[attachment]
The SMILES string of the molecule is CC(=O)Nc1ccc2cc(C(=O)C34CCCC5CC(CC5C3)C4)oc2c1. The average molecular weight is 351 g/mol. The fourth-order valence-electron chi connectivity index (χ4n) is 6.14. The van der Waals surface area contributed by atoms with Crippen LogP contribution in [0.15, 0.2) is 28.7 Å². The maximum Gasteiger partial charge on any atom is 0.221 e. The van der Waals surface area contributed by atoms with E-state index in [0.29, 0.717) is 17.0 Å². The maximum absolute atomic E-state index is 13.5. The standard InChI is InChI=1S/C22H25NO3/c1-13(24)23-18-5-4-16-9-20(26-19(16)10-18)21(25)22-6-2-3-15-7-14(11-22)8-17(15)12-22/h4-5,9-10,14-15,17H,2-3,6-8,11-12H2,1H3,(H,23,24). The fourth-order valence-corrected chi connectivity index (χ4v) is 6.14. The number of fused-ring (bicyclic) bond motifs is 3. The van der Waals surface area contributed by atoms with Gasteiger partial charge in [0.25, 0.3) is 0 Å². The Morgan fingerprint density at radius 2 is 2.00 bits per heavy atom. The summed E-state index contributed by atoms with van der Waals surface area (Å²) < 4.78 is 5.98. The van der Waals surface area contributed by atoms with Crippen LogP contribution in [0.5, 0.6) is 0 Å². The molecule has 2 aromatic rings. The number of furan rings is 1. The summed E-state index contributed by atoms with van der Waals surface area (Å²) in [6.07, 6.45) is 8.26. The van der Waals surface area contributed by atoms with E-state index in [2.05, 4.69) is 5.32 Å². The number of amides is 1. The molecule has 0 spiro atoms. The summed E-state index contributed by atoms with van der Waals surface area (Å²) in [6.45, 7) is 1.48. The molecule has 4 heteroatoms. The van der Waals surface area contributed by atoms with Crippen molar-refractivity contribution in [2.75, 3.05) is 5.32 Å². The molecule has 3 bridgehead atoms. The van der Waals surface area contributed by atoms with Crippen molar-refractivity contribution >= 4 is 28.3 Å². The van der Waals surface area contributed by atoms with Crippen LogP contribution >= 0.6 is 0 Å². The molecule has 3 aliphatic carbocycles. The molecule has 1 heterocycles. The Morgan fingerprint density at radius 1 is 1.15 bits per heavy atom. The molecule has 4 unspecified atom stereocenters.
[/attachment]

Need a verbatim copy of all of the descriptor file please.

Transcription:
The SMILES string of the molecule is CC(=O)Nc1ccc2cc(C(=O)C34CCCC5CC(CC5C3)C4)oc2c1. The average molecular weight is 351 g/mol. The fourth-order valence-electron chi connectivity index (χ4n) is 6.14. The van der Waals surface area contributed by atoms with Crippen LogP contribution in [0.15, 0.2) is 28.7 Å². The maximum Gasteiger partial charge on any atom is 0.221 e. The van der Waals surface area contributed by atoms with E-state index in [0.29, 0.717) is 17.0 Å². The maximum absolute atomic E-state index is 13.5. The standard InChI is InChI=1S/C22H25NO3/c1-13(24)23-18-5-4-16-9-20(26-19(16)10-18)21(25)22-6-2-3-15-7-14(11-22)8-17(15)12-22/h4-5,9-10,14-15,17H,2-3,6-8,11-12H2,1H3,(H,23,24). The fourth-order valence-corrected chi connectivity index (χ4v) is 6.14. The number of fused-ring (bicyclic) bond motifs is 3. The van der Waals surface area contributed by atoms with Gasteiger partial charge in [0.25, 0.3) is 0 Å². The Morgan fingerprint density at radius 2 is 2.00 bits per heavy atom. The summed E-state index contributed by atoms with van der Waals surface area (Å²) < 4.78 is 5.98. The van der Waals surface area contributed by atoms with Crippen LogP contribution in [0.5, 0.6) is 0 Å². The molecule has 2 aromatic rings. The number of furan rings is 1. The summed E-state index contributed by atoms with van der Waals surface area (Å²) in [6.07, 6.45) is 8.26. The van der Waals surface area contributed by atoms with E-state index in [2.05, 4.69) is 5.32 Å². The number of amides is 1. The molecule has 0 spiro atoms. The summed E-state index contributed by atoms with van der Waals surface area (Å²) in [6.45, 7) is 1.48. The molecule has 4 heteroatoms. The van der Waals surface area contributed by atoms with Crippen molar-refractivity contribution in [2.75, 3.05) is 5.32 Å². The molecule has 3 bridgehead atoms. The van der Waals surface area contributed by atoms with Crippen molar-refractivity contribution >= 4 is 28.3 Å². The van der Waals surface area contributed by atoms with Crippen LogP contribution >= 0.6 is 0 Å². The molecule has 3 aliphatic carbocycles. The molecule has 1 heterocycles. The Morgan fingerprint density at radius 1 is 1.15 bits per heavy atom. The molecule has 4 unspecified atom stereocenters.